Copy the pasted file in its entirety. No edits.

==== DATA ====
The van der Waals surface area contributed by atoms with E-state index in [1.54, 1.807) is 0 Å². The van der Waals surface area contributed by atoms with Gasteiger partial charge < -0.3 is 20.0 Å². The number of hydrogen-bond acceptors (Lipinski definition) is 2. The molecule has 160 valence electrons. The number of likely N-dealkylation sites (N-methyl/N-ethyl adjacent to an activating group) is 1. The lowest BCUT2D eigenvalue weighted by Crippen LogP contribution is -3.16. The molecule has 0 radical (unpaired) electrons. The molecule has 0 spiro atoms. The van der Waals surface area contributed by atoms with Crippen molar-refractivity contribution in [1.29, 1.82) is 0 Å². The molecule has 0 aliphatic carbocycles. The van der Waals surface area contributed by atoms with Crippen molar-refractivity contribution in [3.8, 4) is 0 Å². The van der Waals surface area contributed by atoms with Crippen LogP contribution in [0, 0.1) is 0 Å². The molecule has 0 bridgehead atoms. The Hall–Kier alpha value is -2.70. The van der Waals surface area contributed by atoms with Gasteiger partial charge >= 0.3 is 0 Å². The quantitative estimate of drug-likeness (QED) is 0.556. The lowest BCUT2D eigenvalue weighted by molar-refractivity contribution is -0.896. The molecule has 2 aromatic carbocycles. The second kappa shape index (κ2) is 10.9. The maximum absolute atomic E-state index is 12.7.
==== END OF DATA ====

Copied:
The van der Waals surface area contributed by atoms with E-state index in [1.54, 1.807) is 0 Å². The van der Waals surface area contributed by atoms with Gasteiger partial charge < -0.3 is 20.0 Å². The number of hydrogen-bond acceptors (Lipinski definition) is 2. The molecule has 160 valence electrons. The number of likely N-dealkylation sites (N-methyl/N-ethyl adjacent to an activating group) is 1. The lowest BCUT2D eigenvalue weighted by Crippen LogP contribution is -3.16. The molecule has 0 radical (unpaired) electrons. The molecule has 0 spiro atoms. The van der Waals surface area contributed by atoms with Crippen molar-refractivity contribution in [1.29, 1.82) is 0 Å². The molecule has 0 aliphatic carbocycles. The van der Waals surface area contributed by atoms with Crippen molar-refractivity contribution in [3.8, 4) is 0 Å². The van der Waals surface area contributed by atoms with Crippen LogP contribution in [0, 0.1) is 0 Å². The molecule has 0 bridgehead atoms. The Hall–Kier alpha value is -2.70. The van der Waals surface area contributed by atoms with Gasteiger partial charge >= 0.3 is 0 Å². The quantitative estimate of drug-likeness (QED) is 0.556. The lowest BCUT2D eigenvalue weighted by molar-refractivity contribution is -0.896. The molecule has 2 aromatic carbocycles. The second kappa shape index (κ2) is 10.9. The maximum absolute atomic E-state index is 12.7.